View the complete list of UNESCO World Heritage Sites in Italy.

View the list of all of the UNESCO World Heritage sites I have visited on my travels.

Last updated: Aug 1, 2017 @ 8:05 pm

Piazza del Duomo, Pisa

World Heritage Site #71: Piazza del Duomo, Pisa
Piazza del Duomo, Pisa: My 71st UNESCO World Heritage Site

From the World Heritage inscription for the Piazza del Duomo, Pisa:

Standing in a large green expanse, Piazza del Duomo houses a group of monuments known the world over. These four masterpieces of medieval architecture – the cathedral, the baptistry, the campanile (the ‘Leaning Tower’) and the cemetery – had a great influence on monumental art in Italy from the 11th to the 14th century.

Most people have heard of the Leaning Tower of Pisa, but most people have no idea of the context of the tower. It is actually just the bell tower for the Pisa Cathedral. The entire cathedral complex is as impressive as the tower. The cathedral is a mishmash of old bricks from previous buildings and has strong Arab influences. The best part of going to Pisa, however, is watching tourists take photos of themselves trying to hold up the tower.


Piazza del Duomo, PisaThe Piazza del Duomo in Pisa is one of Italy’s UNESCO World Heritage Sites. It is located in Pisa within the province of Tuscany and was inscribed in 1987. The monumental cathedral and leaning tower of Pisa is famous worldwide. Hence, it does not come as a surprise that UNESCO listed it as a World Heritage Site. It served an important purpose in the ancient world being a civic center; to this day though, it continues to be an important part of Pisa and is also one of Tuscany’s most famous tourist destinations.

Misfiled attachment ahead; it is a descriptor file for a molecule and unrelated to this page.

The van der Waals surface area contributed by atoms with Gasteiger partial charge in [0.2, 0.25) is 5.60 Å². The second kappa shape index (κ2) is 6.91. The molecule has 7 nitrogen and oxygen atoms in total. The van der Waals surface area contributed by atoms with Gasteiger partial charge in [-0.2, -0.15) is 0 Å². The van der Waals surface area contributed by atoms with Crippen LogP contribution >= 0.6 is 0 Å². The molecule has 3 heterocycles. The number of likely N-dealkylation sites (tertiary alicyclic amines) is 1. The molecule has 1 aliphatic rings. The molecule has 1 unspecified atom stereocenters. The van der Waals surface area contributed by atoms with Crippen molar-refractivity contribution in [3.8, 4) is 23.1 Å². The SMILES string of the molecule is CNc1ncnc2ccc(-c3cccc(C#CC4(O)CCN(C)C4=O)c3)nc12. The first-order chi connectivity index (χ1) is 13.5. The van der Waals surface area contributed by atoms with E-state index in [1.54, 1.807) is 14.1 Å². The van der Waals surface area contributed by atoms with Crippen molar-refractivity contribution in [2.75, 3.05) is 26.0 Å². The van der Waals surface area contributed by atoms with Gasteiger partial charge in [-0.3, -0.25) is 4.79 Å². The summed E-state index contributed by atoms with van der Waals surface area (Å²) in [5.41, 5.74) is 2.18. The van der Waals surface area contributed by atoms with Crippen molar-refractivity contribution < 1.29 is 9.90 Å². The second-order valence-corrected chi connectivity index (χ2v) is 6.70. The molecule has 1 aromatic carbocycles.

The duomo is also known as Piazza dei Miracoli or Piazza of Miracles. It is unique from all other piazzas in Italy because it is not paved but rather consists of grassy field that is dominated by three of the city’s most monumental architectural features: 1) Pisa Cathedral, 2) baptistery, and 3) campanile. You will learn more about the history and function of these three structures below.


The Piazza del Duomo, Pisa is a unique attraction in Italy as it is home to four grandiose Medieval architectural structures. In fact, the architectural style is so unique that it gave birth to a new style called “Pisan Romanesque” architecture. Historically, the cathedral complex is located near a river port. The central location was specifically location and was used to showcase the grandeur of Pisa during the epoch in which it was built and founded.

Piazza del Duomo, Pisa

The whiter-than-white structures are recognized for their unique beauty and style. The Cathedral is made up of five naves with a transept and is surrounded by a splendid dome. Meanwhile, both the lateral sections of the cathedral’s façade feature elaborate decorations made out of marble. In the panels of the cathedral, there are some Arab influences that were interspersed here and there.

One structure that is also located within the property of Piazza del Duomo is The Camposanto. However, this structure got damaged during the World War II. It offers a picturesque scene and is located right across the Piazza. The site is actually a cemetery but the beauty of the structure is undeniable and the architecture impressive.

What’s in Piazza del Duomo, Pisa?

The UNESCO site of Piazza del Duomo, Pisa consists of three important and culturally valuable architectural structures. You can learn more about each structure below:

Leaning Tower of Pisa

Piazza del Duomo, Pisa